Topiary, knots and parterres come in many guises, from the grand and imposing to the humble and folksy. In this book Caroline Foley − with the aid of diarists, writers, wits, designers, gardeners and garden owners − traces their story through the centuries and across the world.
Starting from the topiary of patrician Rome, she moves through the paradise gardens of Islam and the medieval hortus conclusus to the formal parterres of Renaissance Italy, the more elaborate broderies of the royal French gardens, the complicated conceits of the Tudors and the geometry of the Dutch school. She takes a wry look at the eighteenth century, when many fine formal gardens were scrapped in favour of the English landscape movement (which, in fact, was no less artificial). In the nineteenth century there was a revival of parterres filled with tender bedding plants.
Green architecture returned with the Arts and Crafts movement, and the twentieth century saw a joyful resurgence of the topiary peacock and other such conceits, the arrival of the Japanese minimalist school, the cult of the venerable sagging hedge, cloud pruning and the emergence of the cool crisp lines of modernism. German perennial planting, juxtaposed with sharply cut linear hedges, has provided a clever solution to the modern requirements of high style, low maintenance and attention to the environment and to labour costs. Of late a new type of formality has emerged among designers and landscape architects, involving wild-looking prairie planting set off by large-scale sculptural topiary.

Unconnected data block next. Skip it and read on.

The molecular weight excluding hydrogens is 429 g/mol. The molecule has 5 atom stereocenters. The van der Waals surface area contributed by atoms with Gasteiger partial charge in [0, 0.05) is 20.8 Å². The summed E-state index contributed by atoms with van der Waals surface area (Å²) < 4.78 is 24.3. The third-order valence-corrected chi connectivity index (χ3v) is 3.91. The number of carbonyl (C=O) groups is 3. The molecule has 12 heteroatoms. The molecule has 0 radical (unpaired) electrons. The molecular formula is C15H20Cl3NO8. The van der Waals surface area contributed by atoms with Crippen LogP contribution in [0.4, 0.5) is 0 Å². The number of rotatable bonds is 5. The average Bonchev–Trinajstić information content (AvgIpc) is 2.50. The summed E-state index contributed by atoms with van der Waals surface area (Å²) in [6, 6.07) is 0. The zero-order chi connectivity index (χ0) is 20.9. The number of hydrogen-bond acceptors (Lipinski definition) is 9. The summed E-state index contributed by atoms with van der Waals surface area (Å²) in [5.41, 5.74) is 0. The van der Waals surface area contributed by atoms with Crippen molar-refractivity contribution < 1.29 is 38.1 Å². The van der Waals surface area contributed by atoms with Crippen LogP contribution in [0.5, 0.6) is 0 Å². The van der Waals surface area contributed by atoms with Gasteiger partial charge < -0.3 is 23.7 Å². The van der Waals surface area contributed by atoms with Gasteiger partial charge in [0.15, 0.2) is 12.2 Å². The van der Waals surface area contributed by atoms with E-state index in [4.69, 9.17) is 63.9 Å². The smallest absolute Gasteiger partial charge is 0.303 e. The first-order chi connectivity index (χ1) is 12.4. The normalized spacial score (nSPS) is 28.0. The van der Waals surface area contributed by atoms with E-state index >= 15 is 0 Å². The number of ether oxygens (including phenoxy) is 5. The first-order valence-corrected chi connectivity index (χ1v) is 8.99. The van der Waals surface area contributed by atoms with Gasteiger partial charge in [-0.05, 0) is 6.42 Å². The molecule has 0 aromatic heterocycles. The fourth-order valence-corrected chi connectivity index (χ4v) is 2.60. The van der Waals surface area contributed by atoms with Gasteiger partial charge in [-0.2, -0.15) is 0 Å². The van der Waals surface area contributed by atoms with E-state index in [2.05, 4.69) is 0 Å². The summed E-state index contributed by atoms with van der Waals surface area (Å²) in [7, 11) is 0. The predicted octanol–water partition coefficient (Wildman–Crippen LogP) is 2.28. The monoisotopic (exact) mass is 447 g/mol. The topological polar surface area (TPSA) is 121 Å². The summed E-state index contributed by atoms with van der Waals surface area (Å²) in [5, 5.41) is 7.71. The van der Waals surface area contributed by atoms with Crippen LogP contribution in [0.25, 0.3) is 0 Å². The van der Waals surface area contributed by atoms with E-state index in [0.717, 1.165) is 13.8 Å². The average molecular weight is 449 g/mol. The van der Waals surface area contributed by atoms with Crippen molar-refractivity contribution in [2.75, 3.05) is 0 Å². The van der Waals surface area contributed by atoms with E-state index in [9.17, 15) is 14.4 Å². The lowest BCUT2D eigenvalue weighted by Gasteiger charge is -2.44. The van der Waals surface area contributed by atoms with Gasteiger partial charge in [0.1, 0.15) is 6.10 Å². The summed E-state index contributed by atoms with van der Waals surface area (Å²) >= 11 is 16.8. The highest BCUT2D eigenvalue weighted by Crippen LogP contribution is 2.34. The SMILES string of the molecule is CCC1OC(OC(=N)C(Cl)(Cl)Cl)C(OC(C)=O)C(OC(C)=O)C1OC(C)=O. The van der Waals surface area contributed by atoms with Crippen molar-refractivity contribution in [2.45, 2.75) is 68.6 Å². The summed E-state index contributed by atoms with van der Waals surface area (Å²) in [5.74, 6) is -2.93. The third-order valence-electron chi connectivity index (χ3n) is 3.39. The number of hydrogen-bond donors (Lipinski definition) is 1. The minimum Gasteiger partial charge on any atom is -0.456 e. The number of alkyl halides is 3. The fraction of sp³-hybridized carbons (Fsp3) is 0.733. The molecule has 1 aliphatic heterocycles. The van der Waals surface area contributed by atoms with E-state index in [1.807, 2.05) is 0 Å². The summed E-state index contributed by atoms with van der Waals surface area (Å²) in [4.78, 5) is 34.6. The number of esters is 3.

As Caroline Foley points out, ‘Serious or frivolous . . . topiary always has character and presence. While wonderfully impressive when it takes the form of an immaculate battlemented bastion, it has poetry and possibly even greater charm when it is overblown and blowsy with age. Either way, it will always be a win-win proposition.’
Caroline Foley is the author of twelve books, among them three bestsellers: Practical Allotment Gardening (New Holland, 2002), The Allotment Handbook (New Holland, 2004), and Of Cabbages and Kings: The History of Allotments (Frances Lincoln, 2014). She has been the editor of Topiarius, the pan-European journal of the European Boxwood and Topiary Society, for the past twelve years.
“A wonderful resource and engaging work.”
"Highly recommended for anyone interested in the fascinating history of topiary or gardening."
“Packed with historical detail and offers plenty of visual inspiration.”
"Beautifully written, lavishly - nay, opulently - illustrated, I'll be cross if this book doesn't win its author a prize or itself attract a distinctive award."
“A work of scholarship to be cherished”
"A refreshing look at the general history of gardens with special reference to topiary and formal parterres. Foley’s enjoyable style means that she gets her historic points over easily. A book to enjoy and learn from – and then to return to."
"This carefully researched an entertaining book will be valuable not only to gardeners and those with an interest in garden development and history, it will also provide an excellent research book for students of horticulture and landscape. It is packed with information, diagrams and photographs and written in a lively style.
"Demonstrates that this most ancient of traditions is alive and kicking, refreshed and reinterpreted by contemporary garden and landscape designers to look as relevant today as it was to the Romans. You will be reaching for those shears."
"A magnificent hardback comprising authoritative text matched with excellent, well-researched illustrations."
"Topiary has a long history, exhaustively explored in this book...The illustrations are superb. Every page brings a new wonder."